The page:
• Join over 1.2 million students every month
  • Accelerate your learning by 29%
  • Unlimited access from just £6.99 per month

Compare the character and role of Janine and Moira in "The Handmaid's Tale"

Extracts from this document...


Jasmin Hayward Compare the character and role of Janine and Moira. The characters Moira and Janine in the book "The Handmaids Tale" contrast in their perspectives on being a handmaid. Whereas Moira is perceived as the braver, more daring figure, attempting to escape from the Red Centre, and becoming successful in doing so, In her second attempt. Whereas Janine, or OfWarren as she is later known, has become brainwashed by the society, believing that the time she was raped was her own fault, and accepting her role in society. Both, more importantly have an impact on the main character "Offred." Moira, who escaped the Red Centre, is somewhat of an inspiration to Offred, whereas Janine's pathetic approach, makes her more aware of the impact of the society. However what should be noted is that unlike Offred, they both appear to ultimately give in to the society, Janine from the very beginning and Moira when she is working at Jezabel's, this emphasises Offred's unique strength of mind as a character. ...read more.


Whereas Moira is thought of as a "fantasy," a woman to admired for her courage, "an elevator with open doors", Janine thought of in a derogatory sense, even out of the Red Centre calling her a "whiny bitch" and "sucky." This emphasises who we should have the most sympathy with, as Offred is going to have the more biased look on the one she prefers. Furthermore it provides for us again with an idea what Offred's own values are. The very fact that she admires Moira's feat, yet does not accept Janine, emphasises her hatred for the Gilead regime. Even outside of the influence of Gilead, Moira appears to have a rebellious streak, whilst Janine is rather straight-laced. At college Moira is seen as eccentric, wearing "a gold fingernail," and one dangling earring. It is hinted at her boisterous behaviour in her speech and actions, which is full of slang: "I'm borrowing five bucks off you okay?" Furthermore she is one of the few characters to use colloquial speech, referring to the Red Centre as a "Loony Bin." ...read more.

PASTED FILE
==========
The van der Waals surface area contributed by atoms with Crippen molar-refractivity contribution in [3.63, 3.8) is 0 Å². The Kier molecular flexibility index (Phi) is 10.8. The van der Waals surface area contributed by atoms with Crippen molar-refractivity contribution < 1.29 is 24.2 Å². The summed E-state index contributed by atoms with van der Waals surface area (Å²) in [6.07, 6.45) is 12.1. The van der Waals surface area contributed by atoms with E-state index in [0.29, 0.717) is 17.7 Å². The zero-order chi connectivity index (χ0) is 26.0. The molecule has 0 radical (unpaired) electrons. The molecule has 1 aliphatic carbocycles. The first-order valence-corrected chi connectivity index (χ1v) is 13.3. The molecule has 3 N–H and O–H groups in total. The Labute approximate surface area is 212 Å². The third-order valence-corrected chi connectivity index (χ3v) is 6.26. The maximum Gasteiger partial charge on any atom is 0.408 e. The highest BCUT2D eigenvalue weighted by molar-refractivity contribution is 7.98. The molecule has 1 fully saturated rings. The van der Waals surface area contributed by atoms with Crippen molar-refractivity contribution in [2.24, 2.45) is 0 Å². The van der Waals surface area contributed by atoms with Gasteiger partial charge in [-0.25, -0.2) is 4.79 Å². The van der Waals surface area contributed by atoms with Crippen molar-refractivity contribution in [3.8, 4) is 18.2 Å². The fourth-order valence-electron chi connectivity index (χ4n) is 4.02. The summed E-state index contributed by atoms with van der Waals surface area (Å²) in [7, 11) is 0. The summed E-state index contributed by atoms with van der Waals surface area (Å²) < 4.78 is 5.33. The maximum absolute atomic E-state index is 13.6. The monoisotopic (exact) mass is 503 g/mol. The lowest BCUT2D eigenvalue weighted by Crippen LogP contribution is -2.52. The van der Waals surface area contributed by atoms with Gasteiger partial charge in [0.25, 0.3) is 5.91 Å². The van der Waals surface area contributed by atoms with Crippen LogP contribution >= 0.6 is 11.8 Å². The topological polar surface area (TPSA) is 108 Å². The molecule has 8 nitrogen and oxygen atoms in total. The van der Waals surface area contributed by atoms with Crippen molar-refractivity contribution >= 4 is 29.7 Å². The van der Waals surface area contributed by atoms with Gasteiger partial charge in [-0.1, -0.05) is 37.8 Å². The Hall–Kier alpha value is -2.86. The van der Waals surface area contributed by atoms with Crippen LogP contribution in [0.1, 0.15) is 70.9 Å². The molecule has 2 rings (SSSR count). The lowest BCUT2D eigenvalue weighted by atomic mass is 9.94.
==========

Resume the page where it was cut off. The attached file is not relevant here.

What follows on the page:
However, perhaps this is a technique is suggesting that all along that Offred has been the more stronger character that the instinctive Moira, and that in truth Moira is no different that the "whiny bitch" Janine. I would argue therefore that Moira and Janine not only emphasise each others character, but they role of Offred. They serve as a contrast to each other, showing the difference between the handmaids in the book. As Janine believes in the situation, but Moira doesn't, this provides hope that the beliefs of the generation before still exist, and that not everyone can be brainwashed. In addition they both provide inspiration to Offred, they show her what she wants to be, and what she doesn't. She doesnt want to conform to the ways of the weak Janine, which she should in this society, and is more persuaded by the braver actions of Moira. Furthermore, however they Moira's rebelliousness emphasises that Janine is weak, and Janine's weakness that Moira is rebelliousness. However I would argue that the biggest point for these characters is to show the show the true bravery of Offred, as she, unlike them both, never agrees with the regime of Gilead. ...read more.